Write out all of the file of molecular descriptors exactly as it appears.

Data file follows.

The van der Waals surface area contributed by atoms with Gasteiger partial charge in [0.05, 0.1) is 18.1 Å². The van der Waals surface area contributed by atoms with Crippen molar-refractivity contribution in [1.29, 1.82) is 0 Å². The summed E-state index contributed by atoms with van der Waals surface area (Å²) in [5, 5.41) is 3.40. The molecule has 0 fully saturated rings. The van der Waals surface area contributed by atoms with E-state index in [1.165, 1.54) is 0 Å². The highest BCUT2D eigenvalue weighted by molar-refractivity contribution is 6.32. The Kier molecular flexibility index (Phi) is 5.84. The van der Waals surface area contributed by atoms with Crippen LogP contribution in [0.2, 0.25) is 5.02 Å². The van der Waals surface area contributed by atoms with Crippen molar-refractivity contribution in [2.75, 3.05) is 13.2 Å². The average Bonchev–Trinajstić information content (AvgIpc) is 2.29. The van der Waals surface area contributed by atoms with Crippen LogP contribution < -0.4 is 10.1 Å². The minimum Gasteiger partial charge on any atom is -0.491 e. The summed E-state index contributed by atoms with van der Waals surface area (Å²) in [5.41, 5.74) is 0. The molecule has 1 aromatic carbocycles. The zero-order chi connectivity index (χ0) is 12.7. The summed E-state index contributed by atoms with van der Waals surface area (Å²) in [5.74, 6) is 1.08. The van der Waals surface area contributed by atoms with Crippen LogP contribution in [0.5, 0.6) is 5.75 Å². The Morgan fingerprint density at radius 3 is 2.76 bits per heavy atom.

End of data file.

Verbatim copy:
The van der Waals surface area contributed by atoms with Gasteiger partial charge in [0.05, 0.1) is 18.1 Å². The van der Waals surface area contributed by atoms with Crippen molar-refractivity contribution in [1.29, 1.82) is 0 Å². The summed E-state index contributed by atoms with van der Waals surface area (Å²) in [5, 5.41) is 3.40. The molecule has 0 fully saturated rings. The van der Waals surface area contributed by atoms with E-state index in [1.165, 1.54) is 0 Å². The highest BCUT2D eigenvalue weighted by molar-refractivity contribution is 6.32. The Kier molecular flexibility index (Phi) is 5.84. The van der Waals surface area contributed by atoms with Crippen LogP contribution in [0.2, 0.25) is 5.02 Å². The van der Waals surface area contributed by atoms with Crippen molar-refractivity contribution in [2.75, 3.05) is 13.2 Å². The average Bonchev–Trinajstić information content (AvgIpc) is 2.29. The van der Waals surface area contributed by atoms with Crippen LogP contribution < -0.4 is 10.1 Å². The minimum Gasteiger partial charge on any atom is -0.491 e. The summed E-state index contributed by atoms with van der Waals surface area (Å²) in [5.41, 5.74) is 0. The molecule has 1 aromatic carbocycles. The zero-order chi connectivity index (χ0) is 12.7. The summed E-state index contributed by atoms with van der Waals surface area (Å²) in [5.74, 6) is 1.08. The van der Waals surface area contributed by atoms with Crippen LogP contribution in [0.5, 0.6) is 5.75 Å². The Morgan fingerprint density at radius 3 is 2.76 bits per heavy atom.